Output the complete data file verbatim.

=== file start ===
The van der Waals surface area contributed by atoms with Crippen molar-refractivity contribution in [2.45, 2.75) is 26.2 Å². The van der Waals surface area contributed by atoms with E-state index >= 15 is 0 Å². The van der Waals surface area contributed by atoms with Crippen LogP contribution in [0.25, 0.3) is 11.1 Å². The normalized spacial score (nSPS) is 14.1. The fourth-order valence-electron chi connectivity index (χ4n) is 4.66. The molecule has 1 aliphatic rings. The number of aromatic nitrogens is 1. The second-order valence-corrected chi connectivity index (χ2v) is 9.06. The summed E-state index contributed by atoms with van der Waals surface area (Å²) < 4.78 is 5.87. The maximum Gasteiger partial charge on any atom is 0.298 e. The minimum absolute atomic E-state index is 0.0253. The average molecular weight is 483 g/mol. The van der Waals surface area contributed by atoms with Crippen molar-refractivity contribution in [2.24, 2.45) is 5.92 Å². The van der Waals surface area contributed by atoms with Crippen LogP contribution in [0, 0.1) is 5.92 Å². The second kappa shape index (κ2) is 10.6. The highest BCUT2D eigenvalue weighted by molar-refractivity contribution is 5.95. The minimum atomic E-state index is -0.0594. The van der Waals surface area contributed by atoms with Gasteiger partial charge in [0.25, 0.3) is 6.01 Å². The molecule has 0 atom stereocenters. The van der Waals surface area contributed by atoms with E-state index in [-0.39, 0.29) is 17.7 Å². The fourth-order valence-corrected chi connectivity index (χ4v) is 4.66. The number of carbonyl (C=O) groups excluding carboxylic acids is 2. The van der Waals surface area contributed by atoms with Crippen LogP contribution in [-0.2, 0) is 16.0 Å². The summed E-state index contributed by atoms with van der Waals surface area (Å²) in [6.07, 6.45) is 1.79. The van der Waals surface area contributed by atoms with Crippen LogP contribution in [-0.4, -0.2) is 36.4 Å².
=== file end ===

The van der Waals surface area contributed by atoms with Crippen molar-refractivity contribution in [2.45, 2.75) is 26.2 Å². The van der Waals surface area contributed by atoms with E-state index >= 15 is 0 Å². The van der Waals surface area contributed by atoms with Crippen LogP contribution in [0.25, 0.3) is 11.1 Å². The normalized spacial score (nSPS) is 14.1. The fourth-order valence-electron chi connectivity index (χ4n) is 4.66. The molecule has 1 aliphatic rings. The number of aromatic nitrogens is 1. The second-order valence-corrected chi connectivity index (χ2v) is 9.06. The summed E-state index contributed by atoms with van der Waals surface area (Å²) < 4.78 is 5.87. The maximum Gasteiger partial charge on any atom is 0.298 e. The minimum absolute atomic E-state index is 0.0253. The average molecular weight is 483 g/mol. The van der Waals surface area contributed by atoms with Crippen molar-refractivity contribution in [2.24, 2.45) is 5.92 Å². The van der Waals surface area contributed by atoms with Crippen LogP contribution in [0, 0.1) is 5.92 Å². The second kappa shape index (κ2) is 10.6. The highest BCUT2D eigenvalue weighted by molar-refractivity contribution is 5.95. The minimum atomic E-state index is -0.0594. The van der Waals surface area contributed by atoms with Gasteiger partial charge in [0.25, 0.3) is 6.01 Å². The molecule has 0 atom stereocenters. The van der Waals surface area contributed by atoms with E-state index in [-0.39, 0.29) is 17.7 Å². The fourth-order valence-corrected chi connectivity index (χ4v) is 4.66. The number of carbonyl (C=O) groups excluding carboxylic acids is 2. The van der Waals surface area contributed by atoms with Crippen LogP contribution in [-0.2, 0) is 16.0 Å². The summed E-state index contributed by atoms with van der Waals surface area (Å²) in [6.07, 6.45) is 1.79. The van der Waals surface area contributed by atoms with Crippen LogP contribution in [-0.4, -0.2) is 36.4 Å².